Drink this: Turbo Shandy.
Happy Hour: $1 off well drinks and pints, 3-6 pm daily.
The Buffalo Gap
6835 SW Macadam Ave., 244-7111, thebuffalogap.com. 7 am-2:30 am Monday-Friday, 8 am-2:30 am Saturday, 9 am-2:30 am Sunday.
The Buffalo Gap (named after a small
North Dakota town) has been serving thirsty South Portlanders since
1974. Located in a historic building that once was a brothel, the bar
has a no-frills approach to good drinks and good food that has suited it
well. Nightly specials are fine and cheap, which aligns with the
Portland ethos of drinking and eating. During Blazers games, wings are
30 cents and pitchers of Coors Light are $6.75. Tacos are 75 cents on
Tuesday nights. On Wednesday, all pints from the day’s chosen brewery
are $2.50 all day. Mimosas are $3 on Saturday and Sunday. If you’re
looking to eat and drink for good and cheap, the Buffalo Gap provides.
Drink this: Whatever is on special.
Happy hour: 4-6 pm and 10 pm-midnight Monday-Saturday, 1 pm-midnight Sunday.
Burnside Brewing Company
701 E Burnside St., 946-8151, burnsidebrewco.com. 3-10 pm Monday-Tuesday, 3 pm-midnight Wednesday-Friday, 2 pm-midnight Saturday, 2-10 pm Sunday.
In our beer-soaked town, Burnside Brewing
is a relative young’un. But don’t mistake it for a lightweight—since
opening in December 2010, this brewery has established itself as a maker
of adventurous beers. In addition to stock ales, stouts and the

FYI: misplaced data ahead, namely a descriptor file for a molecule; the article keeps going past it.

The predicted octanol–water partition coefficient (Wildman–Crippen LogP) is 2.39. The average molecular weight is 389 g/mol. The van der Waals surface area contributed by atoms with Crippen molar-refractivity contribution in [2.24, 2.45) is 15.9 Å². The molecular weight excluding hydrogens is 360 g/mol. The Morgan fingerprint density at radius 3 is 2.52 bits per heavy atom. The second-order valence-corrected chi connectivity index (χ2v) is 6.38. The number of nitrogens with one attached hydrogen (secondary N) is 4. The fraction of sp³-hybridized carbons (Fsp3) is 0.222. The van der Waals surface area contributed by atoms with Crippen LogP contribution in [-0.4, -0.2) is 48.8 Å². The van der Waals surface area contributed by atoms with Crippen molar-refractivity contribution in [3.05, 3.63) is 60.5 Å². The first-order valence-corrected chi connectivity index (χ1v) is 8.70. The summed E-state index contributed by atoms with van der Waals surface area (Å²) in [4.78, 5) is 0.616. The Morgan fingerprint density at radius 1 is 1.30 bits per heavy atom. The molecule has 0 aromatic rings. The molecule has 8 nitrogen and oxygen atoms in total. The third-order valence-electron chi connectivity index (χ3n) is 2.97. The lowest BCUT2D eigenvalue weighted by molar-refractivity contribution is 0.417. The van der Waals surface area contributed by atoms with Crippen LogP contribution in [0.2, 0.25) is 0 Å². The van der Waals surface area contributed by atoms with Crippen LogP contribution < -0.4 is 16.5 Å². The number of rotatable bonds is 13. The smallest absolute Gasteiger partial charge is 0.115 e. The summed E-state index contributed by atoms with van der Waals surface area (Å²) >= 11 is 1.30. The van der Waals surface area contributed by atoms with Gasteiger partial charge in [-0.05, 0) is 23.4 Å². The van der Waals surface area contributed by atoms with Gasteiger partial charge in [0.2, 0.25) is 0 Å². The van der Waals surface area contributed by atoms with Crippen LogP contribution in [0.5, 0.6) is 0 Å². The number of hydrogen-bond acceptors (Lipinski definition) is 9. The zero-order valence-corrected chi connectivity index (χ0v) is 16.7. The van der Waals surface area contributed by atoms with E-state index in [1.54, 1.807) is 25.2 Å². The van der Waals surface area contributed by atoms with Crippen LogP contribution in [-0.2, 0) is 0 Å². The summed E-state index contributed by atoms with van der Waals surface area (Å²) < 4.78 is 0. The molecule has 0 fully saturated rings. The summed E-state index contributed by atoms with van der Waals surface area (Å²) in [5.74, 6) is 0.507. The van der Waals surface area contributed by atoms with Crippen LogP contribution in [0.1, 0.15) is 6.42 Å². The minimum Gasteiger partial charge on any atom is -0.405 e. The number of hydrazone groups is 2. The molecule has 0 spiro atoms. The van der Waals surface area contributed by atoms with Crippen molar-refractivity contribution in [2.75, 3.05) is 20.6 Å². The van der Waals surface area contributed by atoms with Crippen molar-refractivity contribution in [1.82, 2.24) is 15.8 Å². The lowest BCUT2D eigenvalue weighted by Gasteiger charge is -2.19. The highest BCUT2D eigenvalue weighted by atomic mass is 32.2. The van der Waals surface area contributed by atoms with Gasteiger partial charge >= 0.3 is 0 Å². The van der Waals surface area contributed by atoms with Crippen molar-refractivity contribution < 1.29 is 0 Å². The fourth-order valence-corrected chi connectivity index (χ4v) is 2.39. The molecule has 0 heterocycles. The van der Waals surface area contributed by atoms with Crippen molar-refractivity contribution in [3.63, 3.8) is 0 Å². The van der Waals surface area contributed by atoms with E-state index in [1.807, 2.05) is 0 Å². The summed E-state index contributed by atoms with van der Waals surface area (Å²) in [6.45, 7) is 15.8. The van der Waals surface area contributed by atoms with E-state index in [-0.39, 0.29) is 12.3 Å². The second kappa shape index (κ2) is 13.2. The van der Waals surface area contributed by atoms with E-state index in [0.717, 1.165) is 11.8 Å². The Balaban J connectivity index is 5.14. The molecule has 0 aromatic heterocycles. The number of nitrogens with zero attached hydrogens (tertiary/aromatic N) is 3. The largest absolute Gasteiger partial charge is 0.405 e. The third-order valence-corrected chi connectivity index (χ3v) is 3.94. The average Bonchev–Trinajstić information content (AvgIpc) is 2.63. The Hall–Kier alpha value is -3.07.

obligatory IPA, on any given day Burnside might offer a grätzer (a
smoked wheat beer) or the Sweet Heat, an apricot-wheat ale dry-hopped
with Jamaican scotch bonnet peppers. More prickly than spicy, it tickles
on the way down. Give the food menu a look as well—the happy-hour brat
burger with sauerkraut and Swiss is a salty and satisfying accompaniment
to a pint, and my companion and I fought over the last bites of the
spicy pork slider. With dried hops hanging from a high-beamed ceiling
and black leather booths, the big-brewery aesthetic is comfortable
enough, and the beer specials ($3 imperial pints on Wednesdays, $10
pitchers on Sundays) will keep the hopheads happy. RJ.
Drink this: Oatmeal pale ale, made with Bob’s Red Mill oats.
Happy hour: $3.50 imperial pints, $5 glasses of wine and $18 bottles, food specials $3-$6; 3-6 pm Monday-Thursday and all day Sunday.
Caldera Public House
6031 SE Stark St., 233-8242, calderapublichouse.com. 5-11 pm Monday-Thursday, 4 pm-midnight Friday, 5 pm-midnight Saturday, 5-10 pm Sunday.
This town has a lot of nice slabs to sit
at, but few compete with Caldera Public House’s 100-year-old oak bar.
Salvaged from a tiny Montana town’s tavern, it’s one of the touches that
make this former pharmacy at the foot of Mount Tabor such a pleasant
place to stop for a drink. Crammed with antiques and plush armchairs,
Caldera is a little like a college-town coffeehouse. The scattershot
menu has everything from barbecue ribs to brie to burgers to fish
tacos—as though it’s a lonely bastion of civilization in a small town
instead of a Portland bar. House cocktails tend to be very